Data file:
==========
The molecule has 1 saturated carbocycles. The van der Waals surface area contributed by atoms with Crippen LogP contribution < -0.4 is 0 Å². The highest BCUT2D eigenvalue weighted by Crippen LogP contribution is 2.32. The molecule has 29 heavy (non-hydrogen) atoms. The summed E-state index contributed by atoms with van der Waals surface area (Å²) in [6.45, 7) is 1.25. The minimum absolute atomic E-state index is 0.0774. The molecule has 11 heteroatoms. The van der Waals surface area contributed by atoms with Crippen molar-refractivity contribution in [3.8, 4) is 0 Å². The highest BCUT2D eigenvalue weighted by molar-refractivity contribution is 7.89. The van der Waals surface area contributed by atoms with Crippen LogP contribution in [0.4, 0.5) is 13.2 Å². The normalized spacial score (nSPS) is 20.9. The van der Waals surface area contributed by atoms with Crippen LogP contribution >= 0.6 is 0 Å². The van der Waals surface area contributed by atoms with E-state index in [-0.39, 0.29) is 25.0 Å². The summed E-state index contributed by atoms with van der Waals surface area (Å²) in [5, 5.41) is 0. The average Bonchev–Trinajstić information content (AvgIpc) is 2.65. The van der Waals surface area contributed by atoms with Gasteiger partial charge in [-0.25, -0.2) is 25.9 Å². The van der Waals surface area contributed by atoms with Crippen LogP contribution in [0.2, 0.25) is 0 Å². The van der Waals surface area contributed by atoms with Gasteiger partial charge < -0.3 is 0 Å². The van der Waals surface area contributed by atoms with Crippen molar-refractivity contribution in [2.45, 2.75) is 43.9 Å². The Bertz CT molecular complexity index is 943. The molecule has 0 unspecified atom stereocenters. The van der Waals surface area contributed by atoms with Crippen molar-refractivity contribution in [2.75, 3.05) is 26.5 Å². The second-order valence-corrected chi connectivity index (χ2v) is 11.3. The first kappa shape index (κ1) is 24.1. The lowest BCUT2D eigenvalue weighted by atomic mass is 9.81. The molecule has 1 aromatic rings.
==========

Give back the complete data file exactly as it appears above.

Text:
The molecule has 1 saturated carbocycles. The van der Waals surface area contributed by atoms with Crippen LogP contribution < -0.4 is 0 Å². The highest BCUT2D eigenvalue weighted by Crippen LogP contribution is 2.32. The molecule has 29 heavy (non-hydrogen) atoms. The summed E-state index contributed by atoms with van der Waals surface area (Å²) in [6.45, 7) is 1.25. The minimum absolute atomic E-state index is 0.0774. The molecule has 11 heteroatoms. The van der Waals surface area contributed by atoms with Crippen molar-refractivity contribution in [3.8, 4) is 0 Å². The highest BCUT2D eigenvalue weighted by molar-refractivity contribution is 7.89. The van der Waals surface area contributed by atoms with Crippen LogP contribution in [0.4, 0.5) is 13.2 Å². The normalized spacial score (nSPS) is 20.9. The van der Waals surface area contributed by atoms with Crippen LogP contribution >= 0.6 is 0 Å². The van der Waals surface area contributed by atoms with E-state index in [-0.39, 0.29) is 25.0 Å². The summed E-state index contributed by atoms with van der Waals surface area (Å²) in [5, 5.41) is 0. The average Bonchev–Trinajstić information content (AvgIpc) is 2.65. The van der Waals surface area contributed by atoms with Gasteiger partial charge in [-0.25, -0.2) is 25.9 Å². The van der Waals surface area contributed by atoms with Crippen LogP contribution in [0.2, 0.25) is 0 Å². The van der Waals surface area contributed by atoms with Gasteiger partial charge < -0.3 is 0 Å². The van der Waals surface area contributed by atoms with Crippen molar-refractivity contribution in [2.45, 2.75) is 43.9 Å². The Bertz CT molecular complexity index is 943. The molecule has 0 unspecified atom stereocenters. The van der Waals surface area contributed by atoms with Crippen molar-refractivity contribution in [2.75, 3.05) is 26.5 Å². The second-order valence-corrected chi connectivity index (χ2v) is 11.3. The first kappa shape index (κ1) is 24.1. The lowest BCUT2D eigenvalue weighted by atomic mass is 9.81. The molecule has 1 aromatic rings.